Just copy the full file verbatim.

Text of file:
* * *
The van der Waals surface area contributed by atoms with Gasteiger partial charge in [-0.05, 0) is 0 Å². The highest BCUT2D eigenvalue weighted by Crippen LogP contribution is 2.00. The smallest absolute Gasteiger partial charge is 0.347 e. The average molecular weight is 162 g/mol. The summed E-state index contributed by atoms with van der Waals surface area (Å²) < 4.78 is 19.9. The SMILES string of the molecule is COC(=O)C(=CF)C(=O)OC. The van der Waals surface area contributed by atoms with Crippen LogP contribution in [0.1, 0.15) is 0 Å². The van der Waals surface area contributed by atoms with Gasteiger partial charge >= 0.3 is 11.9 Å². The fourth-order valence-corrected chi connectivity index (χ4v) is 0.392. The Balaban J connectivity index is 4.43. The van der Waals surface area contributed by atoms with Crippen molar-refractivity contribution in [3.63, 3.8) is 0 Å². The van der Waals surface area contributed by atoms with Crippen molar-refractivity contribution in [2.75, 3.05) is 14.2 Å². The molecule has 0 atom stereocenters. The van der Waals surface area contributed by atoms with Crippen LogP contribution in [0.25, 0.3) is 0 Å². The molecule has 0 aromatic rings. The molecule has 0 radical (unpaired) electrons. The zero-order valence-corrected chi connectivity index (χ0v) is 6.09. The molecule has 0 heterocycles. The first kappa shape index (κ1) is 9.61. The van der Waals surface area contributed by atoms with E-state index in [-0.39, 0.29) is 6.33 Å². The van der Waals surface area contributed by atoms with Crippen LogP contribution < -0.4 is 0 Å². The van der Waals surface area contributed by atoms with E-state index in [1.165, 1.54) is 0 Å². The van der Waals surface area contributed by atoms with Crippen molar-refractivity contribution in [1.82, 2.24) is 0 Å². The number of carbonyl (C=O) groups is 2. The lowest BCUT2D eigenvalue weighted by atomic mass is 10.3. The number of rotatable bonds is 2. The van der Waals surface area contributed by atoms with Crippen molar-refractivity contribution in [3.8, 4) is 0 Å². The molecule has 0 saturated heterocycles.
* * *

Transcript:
The van der Waals surface area contributed by atoms with Gasteiger partial charge in [-0.05, 0) is 0 Å². The highest BCUT2D eigenvalue weighted by Crippen LogP contribution is 2.00. The smallest absolute Gasteiger partial charge is 0.347 e. The average molecular weight is 162 g/mol. The summed E-state index contributed by atoms with van der Waals surface area (Å²) < 4.78 is 19.9. The SMILES string of the molecule is COC(=O)C(=CF)C(=O)OC. The van der Waals surface area contributed by atoms with Crippen LogP contribution in [0.1, 0.15) is 0 Å². The van der Waals surface area contributed by atoms with Gasteiger partial charge >= 0.3 is 11.9 Å². The fourth-order valence-corrected chi connectivity index (χ4v) is 0.392. The Balaban J connectivity index is 4.43. The van der Waals surface area contributed by atoms with Crippen molar-refractivity contribution in [3.63, 3.8) is 0 Å². The van der Waals surface area contributed by atoms with Crippen molar-refractivity contribution in [2.75, 3.05) is 14.2 Å². The molecule has 0 atom stereocenters. The van der Waals surface area contributed by atoms with Crippen LogP contribution in [0.25, 0.3) is 0 Å². The molecule has 0 aromatic rings. The molecule has 0 radical (unpaired) electrons. The zero-order valence-corrected chi connectivity index (χ0v) is 6.09. The molecule has 0 heterocycles. The first kappa shape index (κ1) is 9.61. The van der Waals surface area contributed by atoms with E-state index in [-0.39, 0.29) is 6.33 Å². The van der Waals surface area contributed by atoms with Crippen LogP contribution < -0.4 is 0 Å². The van der Waals surface area contributed by atoms with E-state index in [1.165, 1.54) is 0 Å². The van der Waals surface area contributed by atoms with Crippen molar-refractivity contribution in [1.82, 2.24) is 0 Å². The number of carbonyl (C=O) groups is 2. The lowest BCUT2D eigenvalue weighted by atomic mass is 10.3. The number of rotatable bonds is 2. The van der Waals surface area contributed by atoms with Crippen molar-refractivity contribution in [3.8, 4) is 0 Å². The molecule has 0 saturated heterocycles.